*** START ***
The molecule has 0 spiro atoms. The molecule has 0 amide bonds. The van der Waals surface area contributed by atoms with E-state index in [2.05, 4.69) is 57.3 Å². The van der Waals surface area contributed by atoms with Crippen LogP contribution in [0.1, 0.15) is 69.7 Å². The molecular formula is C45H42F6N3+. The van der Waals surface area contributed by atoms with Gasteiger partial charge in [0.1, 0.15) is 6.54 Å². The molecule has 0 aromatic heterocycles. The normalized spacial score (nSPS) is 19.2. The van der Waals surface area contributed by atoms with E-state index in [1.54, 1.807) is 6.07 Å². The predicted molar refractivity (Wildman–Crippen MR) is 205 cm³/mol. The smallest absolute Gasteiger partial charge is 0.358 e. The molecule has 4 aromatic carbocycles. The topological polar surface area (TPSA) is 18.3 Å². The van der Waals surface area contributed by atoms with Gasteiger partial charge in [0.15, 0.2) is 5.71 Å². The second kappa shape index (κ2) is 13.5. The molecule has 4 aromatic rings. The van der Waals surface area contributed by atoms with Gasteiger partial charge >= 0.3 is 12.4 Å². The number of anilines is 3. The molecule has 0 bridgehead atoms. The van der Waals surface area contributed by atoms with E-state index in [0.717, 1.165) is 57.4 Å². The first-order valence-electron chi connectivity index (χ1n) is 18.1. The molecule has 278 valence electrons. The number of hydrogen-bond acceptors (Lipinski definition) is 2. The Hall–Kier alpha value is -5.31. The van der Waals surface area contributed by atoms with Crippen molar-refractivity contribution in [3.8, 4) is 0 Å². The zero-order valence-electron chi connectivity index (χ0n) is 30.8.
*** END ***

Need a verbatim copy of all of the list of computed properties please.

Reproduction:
The molecule has 0 spiro atoms. The molecule has 0 amide bonds. The van der Waals surface area contributed by atoms with E-state index in [2.05, 4.69) is 57.3 Å². The van der Waals surface area contributed by atoms with Crippen LogP contribution in [0.1, 0.15) is 69.7 Å². The molecular formula is C45H42F6N3+. The van der Waals surface area contributed by atoms with Gasteiger partial charge in [0.1, 0.15) is 6.54 Å². The molecule has 0 aromatic heterocycles. The normalized spacial score (nSPS) is 19.2. The van der Waals surface area contributed by atoms with E-state index in [1.54, 1.807) is 6.07 Å². The predicted molar refractivity (Wildman–Crippen MR) is 205 cm³/mol. The smallest absolute Gasteiger partial charge is 0.358 e. The molecule has 4 aromatic carbocycles. The topological polar surface area (TPSA) is 18.3 Å². The van der Waals surface area contributed by atoms with Gasteiger partial charge in [0.15, 0.2) is 5.71 Å². The second kappa shape index (κ2) is 13.5. The molecule has 4 aromatic rings. The van der Waals surface area contributed by atoms with Gasteiger partial charge >= 0.3 is 12.4 Å². The number of anilines is 3. The molecule has 0 bridgehead atoms. The van der Waals surface area contributed by atoms with E-state index in [0.717, 1.165) is 57.4 Å². The first-order valence-electron chi connectivity index (χ1n) is 18.1. The molecule has 278 valence electrons. The number of hydrogen-bond acceptors (Lipinski definition) is 2. The Hall–Kier alpha value is -5.31. The van der Waals surface area contributed by atoms with Crippen molar-refractivity contribution in [3.8, 4) is 0 Å². The zero-order valence-electron chi connectivity index (χ0n) is 30.8.